Bombardier said it has also signed a 15-year service and maintenance agreement for the aircraft valued at as much as an additional US$2.3 billion if all the options are exercised.
"This purchase demonstrates our long-term planning and represents our ongoing commitment to providing unparalleled safety and service in aircraft uniquely customized for our owners," NetJets chairman and CEO Jordan Hansell said in a statement.
"We are confident that NetJets' market leadership and strong foundation position us to make long-term investments in our business to differentiate our fleet in ways that no one else in the industry can."
NetJets said the deal includes 75 firm orders and 125 options for the Challenger 300 Series aircraft as well as 25 firm orders and 50 options for the larger Challenger 605 Series aircraft.
The firm orders are worth $2.6 billion based on 2012 list prices.
The order follows a deal earlier this year that saw NetJets order up to 120 of Bombardier's Global business jets in a deal worth as much as US$6.7 billion.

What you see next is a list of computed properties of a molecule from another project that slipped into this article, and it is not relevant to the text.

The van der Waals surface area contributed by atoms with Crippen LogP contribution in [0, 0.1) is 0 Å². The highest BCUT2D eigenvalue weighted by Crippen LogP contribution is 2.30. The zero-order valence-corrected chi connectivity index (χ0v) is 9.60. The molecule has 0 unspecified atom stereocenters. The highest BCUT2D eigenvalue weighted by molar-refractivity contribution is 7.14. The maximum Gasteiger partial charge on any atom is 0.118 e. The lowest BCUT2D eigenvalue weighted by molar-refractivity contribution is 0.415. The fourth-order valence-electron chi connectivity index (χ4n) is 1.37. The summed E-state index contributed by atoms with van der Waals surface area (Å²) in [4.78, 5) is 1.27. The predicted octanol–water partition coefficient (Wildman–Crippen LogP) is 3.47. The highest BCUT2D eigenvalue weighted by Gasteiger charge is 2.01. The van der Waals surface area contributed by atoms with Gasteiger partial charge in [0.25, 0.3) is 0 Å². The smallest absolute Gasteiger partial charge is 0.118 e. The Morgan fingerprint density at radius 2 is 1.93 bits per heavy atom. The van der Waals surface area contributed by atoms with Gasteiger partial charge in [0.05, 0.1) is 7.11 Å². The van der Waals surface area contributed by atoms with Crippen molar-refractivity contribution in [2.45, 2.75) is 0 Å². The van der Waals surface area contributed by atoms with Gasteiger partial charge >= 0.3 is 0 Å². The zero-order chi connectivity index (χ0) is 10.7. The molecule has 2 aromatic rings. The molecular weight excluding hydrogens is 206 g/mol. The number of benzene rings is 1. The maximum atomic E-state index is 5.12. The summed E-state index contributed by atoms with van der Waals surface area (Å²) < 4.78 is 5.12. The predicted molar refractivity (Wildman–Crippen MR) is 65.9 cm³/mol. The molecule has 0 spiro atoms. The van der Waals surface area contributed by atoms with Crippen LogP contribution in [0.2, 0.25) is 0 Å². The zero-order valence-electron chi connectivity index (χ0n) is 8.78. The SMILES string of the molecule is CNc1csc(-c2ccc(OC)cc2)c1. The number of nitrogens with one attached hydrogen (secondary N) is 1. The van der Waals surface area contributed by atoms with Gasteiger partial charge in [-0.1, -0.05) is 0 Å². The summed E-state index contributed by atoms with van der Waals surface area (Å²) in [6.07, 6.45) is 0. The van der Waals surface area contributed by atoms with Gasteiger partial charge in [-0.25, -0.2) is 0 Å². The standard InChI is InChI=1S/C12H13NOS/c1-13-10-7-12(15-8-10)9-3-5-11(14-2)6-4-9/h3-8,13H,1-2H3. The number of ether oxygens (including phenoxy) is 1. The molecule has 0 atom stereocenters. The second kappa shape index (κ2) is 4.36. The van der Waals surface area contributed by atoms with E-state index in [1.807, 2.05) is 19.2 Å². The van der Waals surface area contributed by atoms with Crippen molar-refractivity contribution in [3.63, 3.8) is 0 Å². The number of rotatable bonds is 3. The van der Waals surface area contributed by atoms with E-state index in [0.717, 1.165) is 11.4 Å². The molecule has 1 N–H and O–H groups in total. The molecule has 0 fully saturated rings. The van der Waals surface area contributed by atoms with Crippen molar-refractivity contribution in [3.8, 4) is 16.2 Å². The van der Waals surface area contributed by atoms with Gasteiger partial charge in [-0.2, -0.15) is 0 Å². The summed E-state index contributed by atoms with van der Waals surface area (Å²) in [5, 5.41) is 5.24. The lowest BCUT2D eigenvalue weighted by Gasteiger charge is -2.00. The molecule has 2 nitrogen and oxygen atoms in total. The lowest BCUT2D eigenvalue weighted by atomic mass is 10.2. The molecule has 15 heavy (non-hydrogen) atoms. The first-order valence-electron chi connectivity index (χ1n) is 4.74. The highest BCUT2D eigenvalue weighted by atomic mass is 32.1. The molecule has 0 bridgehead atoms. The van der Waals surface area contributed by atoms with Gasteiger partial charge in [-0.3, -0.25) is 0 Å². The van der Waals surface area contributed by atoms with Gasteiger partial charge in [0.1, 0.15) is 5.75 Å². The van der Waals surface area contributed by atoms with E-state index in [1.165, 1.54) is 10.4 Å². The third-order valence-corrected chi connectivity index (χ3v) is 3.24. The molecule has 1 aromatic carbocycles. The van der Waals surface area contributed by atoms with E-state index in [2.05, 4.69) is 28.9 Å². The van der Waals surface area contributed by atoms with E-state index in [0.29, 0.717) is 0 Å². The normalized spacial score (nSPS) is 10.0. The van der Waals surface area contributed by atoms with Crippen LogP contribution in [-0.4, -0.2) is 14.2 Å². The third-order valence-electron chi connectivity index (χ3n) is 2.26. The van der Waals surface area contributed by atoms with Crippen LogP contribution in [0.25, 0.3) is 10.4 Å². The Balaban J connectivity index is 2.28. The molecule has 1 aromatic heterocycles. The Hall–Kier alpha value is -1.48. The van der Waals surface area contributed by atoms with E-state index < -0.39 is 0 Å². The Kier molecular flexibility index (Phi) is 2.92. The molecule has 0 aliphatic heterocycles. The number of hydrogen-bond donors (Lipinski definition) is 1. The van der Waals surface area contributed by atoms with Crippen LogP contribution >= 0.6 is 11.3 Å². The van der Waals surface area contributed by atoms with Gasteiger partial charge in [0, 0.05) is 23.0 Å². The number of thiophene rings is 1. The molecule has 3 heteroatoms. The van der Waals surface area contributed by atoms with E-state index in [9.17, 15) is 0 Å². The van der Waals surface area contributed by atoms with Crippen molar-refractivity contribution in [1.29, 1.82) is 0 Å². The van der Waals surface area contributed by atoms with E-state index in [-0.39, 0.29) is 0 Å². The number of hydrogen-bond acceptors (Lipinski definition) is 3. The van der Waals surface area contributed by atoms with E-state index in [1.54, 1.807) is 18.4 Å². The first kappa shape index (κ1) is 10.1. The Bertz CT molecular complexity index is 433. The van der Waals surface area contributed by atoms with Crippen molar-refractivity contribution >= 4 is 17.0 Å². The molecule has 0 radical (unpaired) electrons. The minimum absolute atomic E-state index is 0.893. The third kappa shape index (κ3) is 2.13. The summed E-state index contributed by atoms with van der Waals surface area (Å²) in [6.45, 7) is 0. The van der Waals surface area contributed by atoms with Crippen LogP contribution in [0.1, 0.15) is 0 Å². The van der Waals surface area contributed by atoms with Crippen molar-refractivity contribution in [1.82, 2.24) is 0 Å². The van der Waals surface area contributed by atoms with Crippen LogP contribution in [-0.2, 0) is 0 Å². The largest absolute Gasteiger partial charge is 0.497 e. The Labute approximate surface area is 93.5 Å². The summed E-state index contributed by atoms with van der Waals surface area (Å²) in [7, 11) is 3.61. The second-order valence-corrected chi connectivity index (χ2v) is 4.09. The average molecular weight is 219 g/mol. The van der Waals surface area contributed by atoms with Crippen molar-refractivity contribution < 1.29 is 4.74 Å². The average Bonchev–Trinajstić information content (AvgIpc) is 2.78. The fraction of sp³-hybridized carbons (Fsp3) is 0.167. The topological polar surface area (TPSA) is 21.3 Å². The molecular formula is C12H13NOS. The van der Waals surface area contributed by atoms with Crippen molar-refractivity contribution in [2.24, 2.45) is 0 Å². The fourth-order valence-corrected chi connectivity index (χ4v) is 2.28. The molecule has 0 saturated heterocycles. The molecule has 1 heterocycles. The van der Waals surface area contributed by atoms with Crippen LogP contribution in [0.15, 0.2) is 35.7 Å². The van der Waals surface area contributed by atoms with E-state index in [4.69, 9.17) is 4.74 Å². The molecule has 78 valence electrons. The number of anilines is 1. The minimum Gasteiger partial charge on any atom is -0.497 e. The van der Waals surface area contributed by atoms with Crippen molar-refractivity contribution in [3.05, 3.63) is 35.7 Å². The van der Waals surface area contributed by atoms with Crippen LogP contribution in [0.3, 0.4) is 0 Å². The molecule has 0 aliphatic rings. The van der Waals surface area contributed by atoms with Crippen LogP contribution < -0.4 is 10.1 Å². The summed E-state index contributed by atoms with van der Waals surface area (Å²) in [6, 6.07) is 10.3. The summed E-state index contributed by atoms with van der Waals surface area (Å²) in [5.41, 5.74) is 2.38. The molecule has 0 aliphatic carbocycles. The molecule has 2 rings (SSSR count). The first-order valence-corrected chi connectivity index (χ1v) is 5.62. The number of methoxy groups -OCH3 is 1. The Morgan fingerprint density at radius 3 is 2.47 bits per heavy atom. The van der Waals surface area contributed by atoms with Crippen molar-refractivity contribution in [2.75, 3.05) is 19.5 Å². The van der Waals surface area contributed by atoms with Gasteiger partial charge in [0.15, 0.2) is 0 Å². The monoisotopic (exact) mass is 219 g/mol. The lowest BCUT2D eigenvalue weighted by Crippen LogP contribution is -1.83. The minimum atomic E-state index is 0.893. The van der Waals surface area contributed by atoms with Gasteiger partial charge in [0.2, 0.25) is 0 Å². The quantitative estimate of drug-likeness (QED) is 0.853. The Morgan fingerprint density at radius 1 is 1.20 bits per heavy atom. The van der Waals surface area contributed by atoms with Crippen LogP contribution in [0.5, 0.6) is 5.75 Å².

"We are very proud that, once again, NetJets has selected Bombardier aircraft to grow and support the expansion of its fleet worldwide," said Steve Ridolfi, president of Bombardier Business Aircraft.
"These aircraft are renowned for their reliability, performance and wide cabin comfort. We are convinced that the Challenger jets will complement NetJets' existing fleet perfectly."
In addition to the Bombardier order, NetJets said Monday that it has placed an order for 150 Cessna Citation Latitudes, including 25 firm orders and options for 125 more, with deliveries beginning in 2016.
Besides now being a supplier to NetJets, Bombardier also competes with the company, which allows customers to buy a portion of a business jet, with its own fractional jet ownership business called Flexjet.
Flexjet offers customers whole and fractional ownership and management of business jets and access to two fleets, including its Learjet and Challenger aircraft as well as a network of charter operators.
Bombardier shares were down nine cents at $3.65 on the Toronto Stock Exchange on Monday.